A weed killer that’s been linked to cancer was found in six types of hummus. Here’s what you need to know


Traces of glyphosate, a weed-killing chemical, has been found in various samples of hummus and chickpeas, according to a new report out today from the Environmental Working Group.

But research is mixed on what amount of the chemical, which has been linked to cancer, is actually harmful to humans.

The non-partisan agency, a human and environmental health non-profit, commissioned an independent laboratory to test samples from 27 non-organic hummus brands, 12 organic hummus brands, and nine organic chickpea brands.

They found that one-third of the non-organic hummus brand samples had more than the EWG-recommended limit for glyphosate, which is 160 parts per billion (ppb) daily for adults. Those samples came from the following brands:

Sabra Classic Hummus

Sabra Roasted Pine Nut Hummus

Whole Foods Market Original Hummus

Whole Foods Market organic-label Original Hummus

Cava Traditional Hummus

Harris Teeter Fresh Foods Market Traditional Artisan Hummus

What is weed killer’s link to cancer?

Though EPA said traces of glyphosate aren’t worrisome for health, Bayer, the maker of the popular glyphosate-containing weed killer Roundup, paid billions to people who had cancer linked to their product.

As Insider reporter Aria Bendix noted, those cases involved people who inhaled glyphosate, but didn’t eat it in their food.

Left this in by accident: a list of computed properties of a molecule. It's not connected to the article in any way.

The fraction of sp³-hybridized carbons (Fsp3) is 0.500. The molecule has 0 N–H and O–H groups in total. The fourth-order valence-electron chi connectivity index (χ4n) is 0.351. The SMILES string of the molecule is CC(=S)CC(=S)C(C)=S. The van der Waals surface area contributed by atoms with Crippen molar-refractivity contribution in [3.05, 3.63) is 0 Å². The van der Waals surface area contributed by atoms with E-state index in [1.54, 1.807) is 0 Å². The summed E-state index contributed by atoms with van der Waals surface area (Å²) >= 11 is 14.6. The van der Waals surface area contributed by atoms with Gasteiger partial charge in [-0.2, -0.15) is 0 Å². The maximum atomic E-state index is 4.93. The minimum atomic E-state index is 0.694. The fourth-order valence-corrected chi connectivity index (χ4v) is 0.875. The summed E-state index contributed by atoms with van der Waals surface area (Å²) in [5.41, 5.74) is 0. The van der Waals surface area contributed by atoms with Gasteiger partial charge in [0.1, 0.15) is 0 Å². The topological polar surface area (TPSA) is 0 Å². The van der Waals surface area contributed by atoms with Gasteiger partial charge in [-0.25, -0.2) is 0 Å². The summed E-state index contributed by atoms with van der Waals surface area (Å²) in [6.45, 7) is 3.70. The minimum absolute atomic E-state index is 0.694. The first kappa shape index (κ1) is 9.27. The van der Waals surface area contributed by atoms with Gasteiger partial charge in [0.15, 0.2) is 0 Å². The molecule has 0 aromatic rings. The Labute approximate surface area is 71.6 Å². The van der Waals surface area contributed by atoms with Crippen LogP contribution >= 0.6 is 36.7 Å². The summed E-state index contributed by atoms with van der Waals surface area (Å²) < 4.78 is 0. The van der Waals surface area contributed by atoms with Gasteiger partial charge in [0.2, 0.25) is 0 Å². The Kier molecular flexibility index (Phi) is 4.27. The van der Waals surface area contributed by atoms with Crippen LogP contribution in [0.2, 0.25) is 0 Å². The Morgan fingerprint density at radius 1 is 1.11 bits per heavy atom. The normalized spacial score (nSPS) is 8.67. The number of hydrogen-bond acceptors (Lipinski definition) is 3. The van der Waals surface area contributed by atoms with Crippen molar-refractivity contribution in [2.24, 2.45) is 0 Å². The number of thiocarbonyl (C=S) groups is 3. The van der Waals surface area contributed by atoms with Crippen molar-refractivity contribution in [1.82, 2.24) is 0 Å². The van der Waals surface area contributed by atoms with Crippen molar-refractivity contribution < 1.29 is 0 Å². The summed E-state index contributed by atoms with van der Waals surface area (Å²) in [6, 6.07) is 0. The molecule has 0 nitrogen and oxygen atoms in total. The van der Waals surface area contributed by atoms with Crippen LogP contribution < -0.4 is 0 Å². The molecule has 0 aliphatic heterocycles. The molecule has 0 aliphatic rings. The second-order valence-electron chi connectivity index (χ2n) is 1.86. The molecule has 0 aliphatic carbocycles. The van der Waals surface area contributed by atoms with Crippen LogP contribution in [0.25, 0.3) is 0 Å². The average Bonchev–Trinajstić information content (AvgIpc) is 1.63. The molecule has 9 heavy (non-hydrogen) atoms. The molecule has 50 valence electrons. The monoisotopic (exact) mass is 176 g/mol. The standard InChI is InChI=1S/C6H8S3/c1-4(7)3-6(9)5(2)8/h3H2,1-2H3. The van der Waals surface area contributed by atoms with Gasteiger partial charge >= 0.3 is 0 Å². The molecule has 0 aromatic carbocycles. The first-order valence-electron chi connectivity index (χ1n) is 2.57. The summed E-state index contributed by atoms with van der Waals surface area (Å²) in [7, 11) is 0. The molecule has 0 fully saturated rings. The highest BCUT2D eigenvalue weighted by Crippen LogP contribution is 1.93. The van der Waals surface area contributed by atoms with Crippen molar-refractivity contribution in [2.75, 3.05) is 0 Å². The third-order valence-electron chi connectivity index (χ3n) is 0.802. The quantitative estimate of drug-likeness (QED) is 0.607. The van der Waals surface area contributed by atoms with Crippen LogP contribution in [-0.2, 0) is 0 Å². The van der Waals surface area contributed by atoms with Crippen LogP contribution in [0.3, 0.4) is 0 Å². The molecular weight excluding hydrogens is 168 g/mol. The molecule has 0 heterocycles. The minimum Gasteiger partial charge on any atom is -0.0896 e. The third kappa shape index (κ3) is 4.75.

But a May 2017 study called EPA’s guidelines for the chemical “outdated,” and suggested updating them to decrease the upper limit glyphosate allowed in food.

After reviewing previous research, the study authors concluded that lower levels of glyphosate in food could still be harmful, and existing EPA guidelines “may fail to protect public health and the environment.”

In a press release sent to Insider, EWG toxicologist Alexis M. Temkin said hummus consumers should choose organic brands to avoid glyphosate altogether.

Should you avoid hummus?

Environmental health experts have said traces of glysophate in food shouldn’t be cause for concern.

Alex Lu, an associate professor of environmental exposure biology at Harvard who has conducted research on pesticides in children’s diets, previously told Insider that the EWG’s glyphosate limit is conservative and the threshold is “too high.”

The daily glyphosate limit stated by the EWG is 5,000 ppb, which is 30 times stricter than the limit recommendation from the Environmental Protection Agency, which allows for up to 30,000 ppb.

This debate reached a crescendo in April 2019, when hundreds of people filed lawsuits claiming they had contracted cancer linked to the chemical. The EPA reminded consumers its research into glyphosate:

“In 2017, EPA published comprehensive ecological and human health risk assessments for glyphosate. No human health risks were identified,” the agency said in a release. The only valid concern, they said, was that “potential ecological risks were identified for terrestrial and aquatic plants, birds, and mammals, primarily from exposure to spray drift.”

Manolis Kogevinas, an environmental researcher at the Barcelona Institute for Global Health, previously told Business Insider: “If you ask me, is the glyphosate the problem in my food? No, it is not.”

(But, Kogevinas told reporter Hilary Brueck, he would never use glyphosate to keep his own garden weed-free.)

www.businessinsider.com.au, 14 July 2020
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